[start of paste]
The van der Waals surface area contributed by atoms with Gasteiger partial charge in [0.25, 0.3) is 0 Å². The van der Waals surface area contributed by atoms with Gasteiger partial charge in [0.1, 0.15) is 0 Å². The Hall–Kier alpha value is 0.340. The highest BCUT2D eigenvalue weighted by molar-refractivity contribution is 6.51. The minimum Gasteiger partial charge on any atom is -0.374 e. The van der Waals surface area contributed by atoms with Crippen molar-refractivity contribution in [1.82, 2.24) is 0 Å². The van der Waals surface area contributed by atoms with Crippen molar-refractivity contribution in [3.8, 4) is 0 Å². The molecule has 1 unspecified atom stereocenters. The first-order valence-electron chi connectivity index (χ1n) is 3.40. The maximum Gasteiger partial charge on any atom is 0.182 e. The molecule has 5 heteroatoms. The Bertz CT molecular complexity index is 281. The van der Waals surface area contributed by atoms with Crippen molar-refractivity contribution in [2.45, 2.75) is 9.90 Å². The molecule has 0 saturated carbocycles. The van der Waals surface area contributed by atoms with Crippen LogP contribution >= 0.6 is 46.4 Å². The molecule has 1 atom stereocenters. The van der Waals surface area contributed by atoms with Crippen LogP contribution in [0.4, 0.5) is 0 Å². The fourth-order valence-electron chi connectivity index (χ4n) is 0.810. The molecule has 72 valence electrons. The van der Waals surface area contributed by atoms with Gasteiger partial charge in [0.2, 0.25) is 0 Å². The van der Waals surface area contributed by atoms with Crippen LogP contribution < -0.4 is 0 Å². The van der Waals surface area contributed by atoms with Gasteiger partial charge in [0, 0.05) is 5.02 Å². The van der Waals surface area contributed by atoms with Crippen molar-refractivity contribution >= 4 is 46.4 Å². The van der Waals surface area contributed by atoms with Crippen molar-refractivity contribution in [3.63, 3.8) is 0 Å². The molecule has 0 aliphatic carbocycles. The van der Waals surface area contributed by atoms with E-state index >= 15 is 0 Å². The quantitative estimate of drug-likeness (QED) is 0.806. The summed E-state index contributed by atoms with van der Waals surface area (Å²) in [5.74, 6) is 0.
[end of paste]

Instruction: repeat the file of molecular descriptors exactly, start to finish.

The van der Waals surface area contributed by atoms with Gasteiger partial charge in [0.25, 0.3) is 0 Å². The van der Waals surface area contributed by atoms with Gasteiger partial charge in [0.1, 0.15) is 0 Å². The Hall–Kier alpha value is 0.340. The highest BCUT2D eigenvalue weighted by molar-refractivity contribution is 6.51. The minimum Gasteiger partial charge on any atom is -0.374 e. The van der Waals surface area contributed by atoms with Crippen molar-refractivity contribution in [1.82, 2.24) is 0 Å². The van der Waals surface area contributed by atoms with Crippen molar-refractivity contribution in [3.8, 4) is 0 Å². The molecule has 1 unspecified atom stereocenters. The first-order valence-electron chi connectivity index (χ1n) is 3.40. The maximum Gasteiger partial charge on any atom is 0.182 e. The molecule has 5 heteroatoms. The Bertz CT molecular complexity index is 281. The van der Waals surface area contributed by atoms with Crippen molar-refractivity contribution in [2.45, 2.75) is 9.90 Å². The molecule has 0 saturated carbocycles. The van der Waals surface area contributed by atoms with Crippen LogP contribution >= 0.6 is 46.4 Å². The molecule has 1 atom stereocenters. The van der Waals surface area contributed by atoms with Crippen LogP contribution in [0.4, 0.5) is 0 Å². The fourth-order valence-electron chi connectivity index (χ4n) is 0.810. The molecule has 72 valence electrons. The van der Waals surface area contributed by atoms with Gasteiger partial charge in [0.2, 0.25) is 0 Å². The van der Waals surface area contributed by atoms with Crippen LogP contribution < -0.4 is 0 Å². The van der Waals surface area contributed by atoms with Gasteiger partial charge in [0, 0.05) is 5.02 Å². The van der Waals surface area contributed by atoms with Crippen molar-refractivity contribution >= 4 is 46.4 Å². The van der Waals surface area contributed by atoms with Crippen molar-refractivity contribution in [3.63, 3.8) is 0 Å². The molecule has 0 aliphatic carbocycles. The van der Waals surface area contributed by atoms with E-state index >= 15 is 0 Å². The quantitative estimate of drug-likeness (QED) is 0.806. The summed E-state index contributed by atoms with van der Waals surface area (Å²) in [5.74, 6) is 0.